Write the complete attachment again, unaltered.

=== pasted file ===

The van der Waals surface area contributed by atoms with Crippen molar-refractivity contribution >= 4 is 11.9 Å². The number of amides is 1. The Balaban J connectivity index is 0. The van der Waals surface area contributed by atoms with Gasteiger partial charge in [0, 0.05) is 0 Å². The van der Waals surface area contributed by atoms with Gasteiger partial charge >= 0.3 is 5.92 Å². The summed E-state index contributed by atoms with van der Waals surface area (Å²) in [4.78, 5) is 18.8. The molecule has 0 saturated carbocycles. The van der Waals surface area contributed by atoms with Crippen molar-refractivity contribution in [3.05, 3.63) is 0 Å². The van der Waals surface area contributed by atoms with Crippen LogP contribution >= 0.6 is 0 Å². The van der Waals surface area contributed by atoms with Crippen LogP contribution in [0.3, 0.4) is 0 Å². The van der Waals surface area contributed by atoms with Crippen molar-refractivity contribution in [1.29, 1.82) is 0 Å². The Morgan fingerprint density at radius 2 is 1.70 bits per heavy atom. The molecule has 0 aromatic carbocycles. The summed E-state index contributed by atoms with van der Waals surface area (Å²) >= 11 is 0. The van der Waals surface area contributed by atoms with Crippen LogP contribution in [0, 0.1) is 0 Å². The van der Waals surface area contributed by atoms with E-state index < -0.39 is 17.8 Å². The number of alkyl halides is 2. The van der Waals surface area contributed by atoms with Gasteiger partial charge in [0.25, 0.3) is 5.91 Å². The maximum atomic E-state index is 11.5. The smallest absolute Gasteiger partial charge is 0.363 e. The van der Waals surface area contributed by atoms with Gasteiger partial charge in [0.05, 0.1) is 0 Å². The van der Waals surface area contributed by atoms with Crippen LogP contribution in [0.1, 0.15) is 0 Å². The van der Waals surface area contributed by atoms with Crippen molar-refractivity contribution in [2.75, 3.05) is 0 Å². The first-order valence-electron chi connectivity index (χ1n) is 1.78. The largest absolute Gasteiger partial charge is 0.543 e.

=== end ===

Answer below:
The van der Waals surface area contributed by atoms with Crippen molar-refractivity contribution >= 4 is 11.9 Å². The number of amides is 1. The Balaban J connectivity index is 0. The van der Waals surface area contributed by atoms with Gasteiger partial charge in [0, 0.05) is 0 Å². The van der Waals surface area contributed by atoms with Gasteiger partial charge >= 0.3 is 5.92 Å². The summed E-state index contributed by atoms with van der Waals surface area (Å²) in [4.78, 5) is 18.8. The molecule has 0 saturated carbocycles. The van der Waals surface area contributed by atoms with Crippen molar-refractivity contribution in [3.05, 3.63) is 0 Å². The van der Waals surface area contributed by atoms with Crippen LogP contribution >= 0.6 is 0 Å². The van der Waals surface area contributed by atoms with Crippen LogP contribution in [0.3, 0.4) is 0 Å². The van der Waals surface area contributed by atoms with Crippen molar-refractivity contribution in [1.29, 1.82) is 0 Å². The Morgan fingerprint density at radius 2 is 1.70 bits per heavy atom. The molecule has 0 aromatic carbocycles. The summed E-state index contributed by atoms with van der Waals surface area (Å²) >= 11 is 0. The van der Waals surface area contributed by atoms with Crippen LogP contribution in [0, 0.1) is 0 Å². The van der Waals surface area contributed by atoms with E-state index < -0.39 is 17.8 Å². The number of alkyl halides is 2. The van der Waals surface area contributed by atoms with Gasteiger partial charge in [0.25, 0.3) is 5.91 Å². The maximum atomic E-state index is 11.5. The smallest absolute Gasteiger partial charge is 0.363 e. The van der Waals surface area contributed by atoms with Gasteiger partial charge in [0.05, 0.1) is 0 Å². The van der Waals surface area contributed by atoms with Crippen LogP contribution in [0.1, 0.15) is 0 Å². The van der Waals surface area contributed by atoms with Crippen molar-refractivity contribution in [2.75, 3.05) is 0 Å². The first-order valence-electron chi connectivity index (χ1n) is 1.78. The largest absolute Gasteiger partial charge is 0.543 e.